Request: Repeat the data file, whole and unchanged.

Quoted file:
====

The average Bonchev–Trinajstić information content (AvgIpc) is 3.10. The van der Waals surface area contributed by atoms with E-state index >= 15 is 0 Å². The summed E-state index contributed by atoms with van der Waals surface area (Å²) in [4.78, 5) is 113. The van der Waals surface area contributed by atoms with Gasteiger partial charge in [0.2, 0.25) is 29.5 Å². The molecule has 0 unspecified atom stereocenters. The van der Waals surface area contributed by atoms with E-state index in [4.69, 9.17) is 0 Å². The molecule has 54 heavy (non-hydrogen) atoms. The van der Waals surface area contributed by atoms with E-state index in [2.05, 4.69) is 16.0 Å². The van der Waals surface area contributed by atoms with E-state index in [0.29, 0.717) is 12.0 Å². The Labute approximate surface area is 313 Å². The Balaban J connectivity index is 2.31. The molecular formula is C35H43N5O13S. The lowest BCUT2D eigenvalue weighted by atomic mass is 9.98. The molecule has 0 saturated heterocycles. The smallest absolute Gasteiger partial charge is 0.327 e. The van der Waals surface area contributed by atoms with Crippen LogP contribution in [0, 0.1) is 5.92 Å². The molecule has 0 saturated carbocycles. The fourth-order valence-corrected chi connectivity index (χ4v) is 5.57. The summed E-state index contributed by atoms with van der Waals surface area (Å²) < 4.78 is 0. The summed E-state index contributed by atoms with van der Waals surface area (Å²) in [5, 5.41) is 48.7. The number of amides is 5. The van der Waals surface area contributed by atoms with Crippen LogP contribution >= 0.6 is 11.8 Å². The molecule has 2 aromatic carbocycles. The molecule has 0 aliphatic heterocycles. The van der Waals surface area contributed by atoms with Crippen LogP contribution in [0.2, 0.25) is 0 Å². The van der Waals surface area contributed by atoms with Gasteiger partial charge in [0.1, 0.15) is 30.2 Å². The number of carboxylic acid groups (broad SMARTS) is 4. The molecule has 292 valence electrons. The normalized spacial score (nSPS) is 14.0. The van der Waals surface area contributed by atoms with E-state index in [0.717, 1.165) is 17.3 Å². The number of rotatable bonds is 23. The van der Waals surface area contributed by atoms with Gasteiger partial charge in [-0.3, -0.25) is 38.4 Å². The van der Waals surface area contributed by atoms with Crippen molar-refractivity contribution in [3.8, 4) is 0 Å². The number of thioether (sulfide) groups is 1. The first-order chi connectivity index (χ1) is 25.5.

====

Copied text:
The average Bonchev–Trinajstić information content (AvgIpc) is 3.10. The van der Waals surface area contributed by atoms with E-state index >= 15 is 0 Å². The summed E-state index contributed by atoms with van der Waals surface area (Å²) in [4.78, 5) is 113. The van der Waals surface area contributed by atoms with Gasteiger partial charge in [0.2, 0.25) is 29.5 Å². The molecule has 0 unspecified atom stereocenters. The van der Waals surface area contributed by atoms with E-state index in [4.69, 9.17) is 0 Å². The molecule has 54 heavy (non-hydrogen) atoms. The van der Waals surface area contributed by atoms with E-state index in [2.05, 4.69) is 16.0 Å². The van der Waals surface area contributed by atoms with E-state index in [0.29, 0.717) is 12.0 Å². The Labute approximate surface area is 313 Å². The Balaban J connectivity index is 2.31. The molecular formula is C35H43N5O13S. The lowest BCUT2D eigenvalue weighted by atomic mass is 9.98. The molecule has 0 saturated heterocycles. The smallest absolute Gasteiger partial charge is 0.327 e. The van der Waals surface area contributed by atoms with Crippen LogP contribution in [0, 0.1) is 5.92 Å². The molecule has 0 saturated carbocycles. The fourth-order valence-corrected chi connectivity index (χ4v) is 5.57. The summed E-state index contributed by atoms with van der Waals surface area (Å²) < 4.78 is 0. The summed E-state index contributed by atoms with van der Waals surface area (Å²) in [5, 5.41) is 48.7. The number of amides is 5. The van der Waals surface area contributed by atoms with Crippen LogP contribution >= 0.6 is 11.8 Å². The molecule has 2 aromatic carbocycles. The molecule has 0 aliphatic heterocycles. The van der Waals surface area contributed by atoms with Crippen LogP contribution in [0.2, 0.25) is 0 Å². The van der Waals surface area contributed by atoms with Gasteiger partial charge in [0.1, 0.15) is 30.2 Å². The number of carboxylic acid groups (broad SMARTS) is 4. The molecule has 292 valence electrons. The normalized spacial score (nSPS) is 14.0. The van der Waals surface area contributed by atoms with E-state index in [0.717, 1.165) is 17.3 Å². The number of rotatable bonds is 23. The van der Waals surface area contributed by atoms with Gasteiger partial charge in [-0.3, -0.25) is 38.4 Å². The van der Waals surface area contributed by atoms with Crippen molar-refractivity contribution in [3.8, 4) is 0 Å². The number of thioether (sulfide) groups is 1. The first-order chi connectivity index (χ1) is 25.5.